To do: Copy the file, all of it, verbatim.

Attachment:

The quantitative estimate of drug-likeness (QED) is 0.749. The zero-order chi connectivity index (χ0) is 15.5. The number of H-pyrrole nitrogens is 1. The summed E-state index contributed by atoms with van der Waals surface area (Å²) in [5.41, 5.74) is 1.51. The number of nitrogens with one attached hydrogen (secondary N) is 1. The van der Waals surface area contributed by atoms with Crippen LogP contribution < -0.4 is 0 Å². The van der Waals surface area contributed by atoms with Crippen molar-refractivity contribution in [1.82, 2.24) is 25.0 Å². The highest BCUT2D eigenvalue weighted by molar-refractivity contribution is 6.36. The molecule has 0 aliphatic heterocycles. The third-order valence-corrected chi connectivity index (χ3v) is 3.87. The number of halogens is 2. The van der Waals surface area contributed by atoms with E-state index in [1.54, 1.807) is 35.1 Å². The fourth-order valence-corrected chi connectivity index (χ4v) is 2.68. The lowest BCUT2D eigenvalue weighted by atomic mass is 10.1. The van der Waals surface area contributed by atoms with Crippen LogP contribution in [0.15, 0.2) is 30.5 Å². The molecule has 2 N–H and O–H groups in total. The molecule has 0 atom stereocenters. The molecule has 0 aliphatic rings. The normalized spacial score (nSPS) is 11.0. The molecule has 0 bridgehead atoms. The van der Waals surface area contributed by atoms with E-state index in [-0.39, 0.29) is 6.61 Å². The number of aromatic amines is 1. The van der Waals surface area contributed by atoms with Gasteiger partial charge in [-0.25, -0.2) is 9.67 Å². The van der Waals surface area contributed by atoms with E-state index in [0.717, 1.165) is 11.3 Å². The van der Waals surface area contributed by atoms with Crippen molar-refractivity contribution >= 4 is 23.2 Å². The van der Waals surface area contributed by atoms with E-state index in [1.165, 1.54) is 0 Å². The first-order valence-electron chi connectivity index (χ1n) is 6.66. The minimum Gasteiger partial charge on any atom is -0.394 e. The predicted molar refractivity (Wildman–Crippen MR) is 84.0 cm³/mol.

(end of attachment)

The quantitative estimate of drug-likeness (QED) is 0.749. The zero-order chi connectivity index (χ0) is 15.5. The number of H-pyrrole nitrogens is 1. The summed E-state index contributed by atoms with van der Waals surface area (Å²) in [5.41, 5.74) is 1.51. The number of nitrogens with one attached hydrogen (secondary N) is 1. The van der Waals surface area contributed by atoms with Crippen LogP contribution < -0.4 is 0 Å². The van der Waals surface area contributed by atoms with Crippen molar-refractivity contribution in [1.82, 2.24) is 25.0 Å². The highest BCUT2D eigenvalue weighted by molar-refractivity contribution is 6.36. The molecule has 0 aliphatic heterocycles. The third-order valence-corrected chi connectivity index (χ3v) is 3.87. The number of halogens is 2. The van der Waals surface area contributed by atoms with E-state index in [1.54, 1.807) is 35.1 Å². The fourth-order valence-corrected chi connectivity index (χ4v) is 2.68. The lowest BCUT2D eigenvalue weighted by atomic mass is 10.1. The van der Waals surface area contributed by atoms with Crippen LogP contribution in [0.15, 0.2) is 30.5 Å². The molecule has 2 N–H and O–H groups in total. The molecule has 0 atom stereocenters. The molecule has 0 aliphatic rings. The normalized spacial score (nSPS) is 11.0. The molecule has 0 bridgehead atoms. The van der Waals surface area contributed by atoms with E-state index in [-0.39, 0.29) is 6.61 Å². The number of aromatic amines is 1. The van der Waals surface area contributed by atoms with Gasteiger partial charge in [-0.25, -0.2) is 9.67 Å². The van der Waals surface area contributed by atoms with E-state index in [0.717, 1.165) is 11.3 Å². The van der Waals surface area contributed by atoms with Crippen molar-refractivity contribution >= 4 is 23.2 Å². The van der Waals surface area contributed by atoms with E-state index in [1.165, 1.54) is 0 Å². The first-order valence-electron chi connectivity index (χ1n) is 6.66. The minimum Gasteiger partial charge on any atom is -0.394 e. The predicted molar refractivity (Wildman–Crippen MR) is 84.0 cm³/mol.